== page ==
Enjoying NC Pumpkins as Part of Your Fall Festivities

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Whether you use them for carving or cooking, pumpkins are fall pleasers, and plentiful in NC. North Carolina pumpkin acreage has been estimated to be more than 4,500 acres, most of which is in the western part of the state. In Lee County, we see several farms produce several acres of pumpkins each so you can go out and pick out your own pumpkin locally.

Pumpkins are a nutritional powerhouse! The bright orange color of pumpkin means that pumpkin is loaded with an important antioxidant, beta-carotene. Beta-carotene is one of the plant carotenoids that we convert into vitamin C, which is important to our overall health. It also has a lot of vitamin A, as well!

Larger pumpkins are sought for carving fun, but when selecting a pumpkin for cooking, the best selection is a “pie pumpkin” or “sweet pumpkin.” These varieties are usually denser and heavier, and the flesh is sweeter and less watery. It can be challenging to use a jack-o’-lantern-type pumpkins in cooking, as their flesh has a lot more water and may require more cooking time and dumping out water during the cooking process. Anticipate about one pound of raw, untrimmed pumpkin for each cup finished pumpkin puree for cooking purposes.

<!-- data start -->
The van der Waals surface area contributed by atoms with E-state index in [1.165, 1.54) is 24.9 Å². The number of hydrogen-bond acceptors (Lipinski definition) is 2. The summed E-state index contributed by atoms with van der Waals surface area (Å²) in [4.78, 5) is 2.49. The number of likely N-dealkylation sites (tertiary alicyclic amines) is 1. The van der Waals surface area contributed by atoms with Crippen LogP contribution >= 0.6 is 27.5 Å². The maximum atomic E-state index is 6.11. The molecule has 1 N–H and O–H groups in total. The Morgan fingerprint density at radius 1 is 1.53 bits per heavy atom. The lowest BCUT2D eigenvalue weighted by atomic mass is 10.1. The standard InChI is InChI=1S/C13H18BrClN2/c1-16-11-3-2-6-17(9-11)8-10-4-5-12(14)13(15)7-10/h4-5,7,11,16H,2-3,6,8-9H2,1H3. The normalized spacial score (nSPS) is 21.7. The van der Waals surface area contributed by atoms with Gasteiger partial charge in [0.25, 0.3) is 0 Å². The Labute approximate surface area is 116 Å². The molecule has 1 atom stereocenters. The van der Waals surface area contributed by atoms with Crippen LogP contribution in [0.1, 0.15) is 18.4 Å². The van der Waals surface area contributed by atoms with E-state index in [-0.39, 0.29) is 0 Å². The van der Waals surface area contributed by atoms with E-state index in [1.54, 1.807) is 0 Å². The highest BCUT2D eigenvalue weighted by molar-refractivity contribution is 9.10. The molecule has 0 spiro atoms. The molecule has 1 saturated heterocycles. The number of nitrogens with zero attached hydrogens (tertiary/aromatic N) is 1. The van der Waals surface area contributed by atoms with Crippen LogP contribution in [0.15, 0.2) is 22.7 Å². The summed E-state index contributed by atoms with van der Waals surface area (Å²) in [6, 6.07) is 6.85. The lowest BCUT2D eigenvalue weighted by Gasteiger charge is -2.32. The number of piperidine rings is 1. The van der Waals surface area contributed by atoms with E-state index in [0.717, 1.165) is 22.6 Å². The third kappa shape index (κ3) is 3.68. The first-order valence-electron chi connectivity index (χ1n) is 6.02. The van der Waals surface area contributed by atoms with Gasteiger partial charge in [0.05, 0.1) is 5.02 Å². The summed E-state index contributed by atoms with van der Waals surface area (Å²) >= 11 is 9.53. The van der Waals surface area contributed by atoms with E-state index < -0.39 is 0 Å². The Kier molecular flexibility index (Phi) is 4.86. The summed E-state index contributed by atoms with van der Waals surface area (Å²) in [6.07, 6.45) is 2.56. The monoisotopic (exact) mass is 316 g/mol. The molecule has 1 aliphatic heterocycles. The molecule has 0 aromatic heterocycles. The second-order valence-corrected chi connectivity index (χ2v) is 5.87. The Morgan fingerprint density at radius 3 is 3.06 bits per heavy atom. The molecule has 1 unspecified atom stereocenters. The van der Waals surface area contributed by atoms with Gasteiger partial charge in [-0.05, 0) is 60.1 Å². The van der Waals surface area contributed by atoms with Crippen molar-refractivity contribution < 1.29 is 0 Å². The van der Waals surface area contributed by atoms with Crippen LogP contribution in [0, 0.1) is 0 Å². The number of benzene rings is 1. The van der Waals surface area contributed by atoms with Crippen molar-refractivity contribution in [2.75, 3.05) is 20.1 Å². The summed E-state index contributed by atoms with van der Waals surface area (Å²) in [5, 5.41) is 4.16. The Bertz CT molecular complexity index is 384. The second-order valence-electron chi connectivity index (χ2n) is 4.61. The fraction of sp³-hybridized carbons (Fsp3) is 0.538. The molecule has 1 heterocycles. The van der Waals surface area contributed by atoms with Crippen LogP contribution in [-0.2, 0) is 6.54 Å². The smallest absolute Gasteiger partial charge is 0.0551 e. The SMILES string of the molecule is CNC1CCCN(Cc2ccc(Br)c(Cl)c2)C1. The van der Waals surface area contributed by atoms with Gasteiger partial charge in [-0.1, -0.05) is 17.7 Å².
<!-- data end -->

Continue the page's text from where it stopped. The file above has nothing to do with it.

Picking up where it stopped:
A pumpkin is ripening when its skin turns a deep, solid color (orange for most varieties).

When you thumb the pumpkin, the rind will feel hard and it will sound hollow. Press your nail into the pumpkin’s skin: if it generally resists puncture, it is ripe. This resistance doesn’t mean it’s indestructible, so handle pumpkins very gently or they may bruise. This may lead to faster rotting, if you are using them for decoration.

To harvest the pumpkin, cut the fruit off the vine carefully with a sharp knife or pruners; do not tear it off. Be sure not to cut too close to the pumpkin. A substantial amount of stem, about three to four inches, will increase the pumpkin’s keeping time. If the stem is cut down too close to the fruit, the pumpkin will break down quickly or may be decaying when you buy it. Avoid pumpkins with scars and soft spots. An irregular shaped pumpkin is not necessarily a bad pumpkin.

For storing, it is important to cure pumpkins in the sun for about a week to toughen the skin and then store them in a cool, dry bedroom or cellar—anywhere around 55ºF.

Pumpkins are incredible fruits and are so versatile in our fall landscapes. Check out all the amazing decorative and cooking options you have with our local pumpkins.


Amanda Wilkins is a horticulture agent at the N.C. Cooperative Extension Office in Lee County. This article was updated from an article from Minda Daughtry, who was the horticulture agent in Lee County, from September 28, 2016.